with N Porteiro, Social Choice and Welfare, 2008, DOI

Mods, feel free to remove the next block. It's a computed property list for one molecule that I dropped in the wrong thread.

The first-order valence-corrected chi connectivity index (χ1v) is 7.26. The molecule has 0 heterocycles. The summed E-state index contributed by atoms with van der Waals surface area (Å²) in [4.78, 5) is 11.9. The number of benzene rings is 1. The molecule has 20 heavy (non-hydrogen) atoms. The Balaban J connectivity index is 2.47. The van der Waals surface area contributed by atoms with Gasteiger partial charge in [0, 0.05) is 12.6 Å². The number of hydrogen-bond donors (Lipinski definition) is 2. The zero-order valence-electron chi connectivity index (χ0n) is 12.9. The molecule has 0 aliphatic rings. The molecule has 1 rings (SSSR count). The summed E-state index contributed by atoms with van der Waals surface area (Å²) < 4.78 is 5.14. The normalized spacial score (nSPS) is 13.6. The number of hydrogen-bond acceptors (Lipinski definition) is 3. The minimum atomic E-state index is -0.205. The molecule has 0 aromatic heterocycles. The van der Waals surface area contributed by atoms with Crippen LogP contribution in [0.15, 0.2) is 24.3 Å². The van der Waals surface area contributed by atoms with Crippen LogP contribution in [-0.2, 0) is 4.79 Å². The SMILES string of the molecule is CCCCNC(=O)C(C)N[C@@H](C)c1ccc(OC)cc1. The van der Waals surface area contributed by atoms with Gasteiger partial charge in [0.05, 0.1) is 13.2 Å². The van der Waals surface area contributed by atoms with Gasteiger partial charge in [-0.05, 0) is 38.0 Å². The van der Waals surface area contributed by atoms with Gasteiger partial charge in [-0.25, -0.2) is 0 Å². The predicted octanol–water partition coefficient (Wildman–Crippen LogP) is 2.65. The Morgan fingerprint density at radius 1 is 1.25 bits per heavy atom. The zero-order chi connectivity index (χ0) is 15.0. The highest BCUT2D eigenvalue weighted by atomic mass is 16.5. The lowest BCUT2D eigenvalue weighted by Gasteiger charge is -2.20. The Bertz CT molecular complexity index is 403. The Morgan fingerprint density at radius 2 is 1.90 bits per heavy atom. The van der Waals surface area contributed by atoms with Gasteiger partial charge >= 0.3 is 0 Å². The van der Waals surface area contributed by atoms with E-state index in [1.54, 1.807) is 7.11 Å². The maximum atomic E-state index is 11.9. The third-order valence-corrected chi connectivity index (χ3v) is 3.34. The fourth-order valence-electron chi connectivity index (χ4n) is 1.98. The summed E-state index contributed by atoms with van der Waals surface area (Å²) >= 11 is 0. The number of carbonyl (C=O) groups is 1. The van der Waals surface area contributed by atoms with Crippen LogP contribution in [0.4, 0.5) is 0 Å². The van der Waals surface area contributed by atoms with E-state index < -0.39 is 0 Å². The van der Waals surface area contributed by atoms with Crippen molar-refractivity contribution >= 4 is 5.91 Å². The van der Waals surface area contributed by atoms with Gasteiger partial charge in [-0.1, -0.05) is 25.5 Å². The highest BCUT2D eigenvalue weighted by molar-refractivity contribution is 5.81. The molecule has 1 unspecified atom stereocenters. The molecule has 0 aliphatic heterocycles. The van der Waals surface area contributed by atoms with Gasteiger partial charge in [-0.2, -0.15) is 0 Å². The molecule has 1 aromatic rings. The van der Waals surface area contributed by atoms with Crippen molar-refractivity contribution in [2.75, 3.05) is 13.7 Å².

We examine the incentives of an interest group to provide verifiable policy-relevant information to a political decision-maker and to exert political pressure on her. In our view information provision is a risky attempt to affect the politician’s beliefs about the desirability of the lobby’s objective. The circumstances under which political pressure can be applied specify the lobby’s valuation of different beliefs of the politician and, thus, her attitude toward risk. We identify several factors that induce risk proclivity (and thus information provision), which allows to explain the stylized fact that lobbies engage both in information provision and political pressure. Moreover, our approach gives a novel explanation for the fact that interest groups often try to provide information credibly. We finally study the extent to which this preference for credibility is robust and identify some instances in which lobbies may prefer to strategically withhold information.